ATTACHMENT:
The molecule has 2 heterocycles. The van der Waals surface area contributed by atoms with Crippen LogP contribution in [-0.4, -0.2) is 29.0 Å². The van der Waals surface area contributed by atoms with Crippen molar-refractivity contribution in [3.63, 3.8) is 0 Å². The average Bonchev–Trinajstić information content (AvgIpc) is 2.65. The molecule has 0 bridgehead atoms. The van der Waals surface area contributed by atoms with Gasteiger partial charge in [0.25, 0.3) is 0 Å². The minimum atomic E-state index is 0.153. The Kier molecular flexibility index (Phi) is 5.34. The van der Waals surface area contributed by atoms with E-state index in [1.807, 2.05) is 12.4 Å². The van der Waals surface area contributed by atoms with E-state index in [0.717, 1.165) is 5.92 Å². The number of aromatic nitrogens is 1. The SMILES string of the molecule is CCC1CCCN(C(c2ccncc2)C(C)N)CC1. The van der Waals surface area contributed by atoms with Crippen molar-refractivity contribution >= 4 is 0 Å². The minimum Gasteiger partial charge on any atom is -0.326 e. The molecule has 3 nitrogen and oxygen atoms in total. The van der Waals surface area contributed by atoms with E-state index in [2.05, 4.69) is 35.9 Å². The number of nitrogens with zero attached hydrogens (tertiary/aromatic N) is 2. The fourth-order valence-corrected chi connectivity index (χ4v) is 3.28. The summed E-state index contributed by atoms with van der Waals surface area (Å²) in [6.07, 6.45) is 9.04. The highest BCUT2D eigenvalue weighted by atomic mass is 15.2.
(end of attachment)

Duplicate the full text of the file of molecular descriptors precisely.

The molecule has 2 heterocycles. The van der Waals surface area contributed by atoms with Crippen LogP contribution in [-0.4, -0.2) is 29.0 Å². The van der Waals surface area contributed by atoms with Crippen molar-refractivity contribution in [3.63, 3.8) is 0 Å². The average Bonchev–Trinajstić information content (AvgIpc) is 2.65. The molecule has 0 bridgehead atoms. The van der Waals surface area contributed by atoms with Gasteiger partial charge in [0.25, 0.3) is 0 Å². The minimum atomic E-state index is 0.153. The Kier molecular flexibility index (Phi) is 5.34. The van der Waals surface area contributed by atoms with E-state index in [1.807, 2.05) is 12.4 Å². The van der Waals surface area contributed by atoms with E-state index in [0.717, 1.165) is 5.92 Å². The number of aromatic nitrogens is 1. The SMILES string of the molecule is CCC1CCCN(C(c2ccncc2)C(C)N)CC1. The van der Waals surface area contributed by atoms with Crippen molar-refractivity contribution >= 4 is 0 Å². The minimum Gasteiger partial charge on any atom is -0.326 e. The molecule has 3 nitrogen and oxygen atoms in total. The van der Waals surface area contributed by atoms with E-state index in [2.05, 4.69) is 35.9 Å². The number of nitrogens with zero attached hydrogens (tertiary/aromatic N) is 2. The fourth-order valence-corrected chi connectivity index (χ4v) is 3.28. The summed E-state index contributed by atoms with van der Waals surface area (Å²) in [6.07, 6.45) is 9.04. The highest BCUT2D eigenvalue weighted by atomic mass is 15.2.